Steve Chapman On The Real Failures of Immigration Policy
We can send them home, but that won't mean we've seen the last of them.
Many of those on this side of the border denouncing the arrivals say they are opposed only to illegal immigration. But the reason so many foreigners come illegally is that we offer no other avenue, writes Steve Chapman. The annual number of legal spots for low-skilled immigrants is 5,000—for the entire world. Even foreigners with family members living here legally may have to wait decades to be allowed in.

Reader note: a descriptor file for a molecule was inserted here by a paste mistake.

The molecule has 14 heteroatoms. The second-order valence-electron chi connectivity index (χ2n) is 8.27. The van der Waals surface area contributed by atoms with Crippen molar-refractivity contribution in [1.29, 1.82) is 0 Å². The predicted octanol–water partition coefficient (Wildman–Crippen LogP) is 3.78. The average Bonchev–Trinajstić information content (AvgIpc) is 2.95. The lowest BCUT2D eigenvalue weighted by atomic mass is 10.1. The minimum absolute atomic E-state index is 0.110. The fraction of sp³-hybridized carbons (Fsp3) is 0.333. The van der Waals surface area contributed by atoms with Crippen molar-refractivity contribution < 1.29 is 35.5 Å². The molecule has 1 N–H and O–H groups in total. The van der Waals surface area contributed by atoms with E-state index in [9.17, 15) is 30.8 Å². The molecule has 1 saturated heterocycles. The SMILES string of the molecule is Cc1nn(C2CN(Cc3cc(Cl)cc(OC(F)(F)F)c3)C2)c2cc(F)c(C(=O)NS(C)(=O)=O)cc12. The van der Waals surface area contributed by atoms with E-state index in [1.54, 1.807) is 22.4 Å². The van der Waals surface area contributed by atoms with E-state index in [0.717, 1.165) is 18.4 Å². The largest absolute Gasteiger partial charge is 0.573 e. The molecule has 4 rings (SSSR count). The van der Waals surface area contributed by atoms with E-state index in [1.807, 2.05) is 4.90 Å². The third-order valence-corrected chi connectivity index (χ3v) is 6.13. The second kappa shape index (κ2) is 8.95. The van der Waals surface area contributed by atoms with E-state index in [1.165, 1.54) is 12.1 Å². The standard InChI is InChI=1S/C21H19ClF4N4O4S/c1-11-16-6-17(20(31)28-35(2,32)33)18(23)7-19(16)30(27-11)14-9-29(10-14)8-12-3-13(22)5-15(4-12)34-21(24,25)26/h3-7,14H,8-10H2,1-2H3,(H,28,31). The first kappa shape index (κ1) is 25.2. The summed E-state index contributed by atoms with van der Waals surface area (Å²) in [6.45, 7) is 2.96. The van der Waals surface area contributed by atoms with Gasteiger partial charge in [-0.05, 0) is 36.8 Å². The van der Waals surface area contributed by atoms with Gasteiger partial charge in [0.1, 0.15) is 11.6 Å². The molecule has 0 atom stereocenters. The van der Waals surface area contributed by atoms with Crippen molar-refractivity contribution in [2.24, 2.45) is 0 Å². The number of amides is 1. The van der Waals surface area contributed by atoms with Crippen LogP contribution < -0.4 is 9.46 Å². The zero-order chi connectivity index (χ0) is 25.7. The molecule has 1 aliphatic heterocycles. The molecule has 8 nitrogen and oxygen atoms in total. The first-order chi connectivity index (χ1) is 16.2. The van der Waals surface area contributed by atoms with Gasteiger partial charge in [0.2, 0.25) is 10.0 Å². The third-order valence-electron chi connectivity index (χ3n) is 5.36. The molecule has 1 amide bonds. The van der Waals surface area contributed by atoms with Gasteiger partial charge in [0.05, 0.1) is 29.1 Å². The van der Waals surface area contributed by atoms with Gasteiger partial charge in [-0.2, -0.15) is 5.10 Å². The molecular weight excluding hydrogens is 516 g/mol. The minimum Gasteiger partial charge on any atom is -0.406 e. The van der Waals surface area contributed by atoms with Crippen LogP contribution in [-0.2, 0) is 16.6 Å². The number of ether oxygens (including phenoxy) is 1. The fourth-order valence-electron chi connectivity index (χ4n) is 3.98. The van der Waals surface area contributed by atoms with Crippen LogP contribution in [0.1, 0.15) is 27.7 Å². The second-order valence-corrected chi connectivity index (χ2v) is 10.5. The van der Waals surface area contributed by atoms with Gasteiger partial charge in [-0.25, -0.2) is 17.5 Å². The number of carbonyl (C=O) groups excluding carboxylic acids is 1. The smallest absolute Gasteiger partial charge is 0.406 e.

Central Americans in terrible straits don't have the luxury of waiting, and getting tougher won't make them more patient. Michelle Brane, director of the Migrant Rights and Justice program at the Women's Refugee Commission, says it's like using threats to keep people in a burning house: "If they're in a burning house, they're going to jump out a window, run out the door, find a way out.
We can send them home, but that won't mean we've seen the last of them, according to Chapman.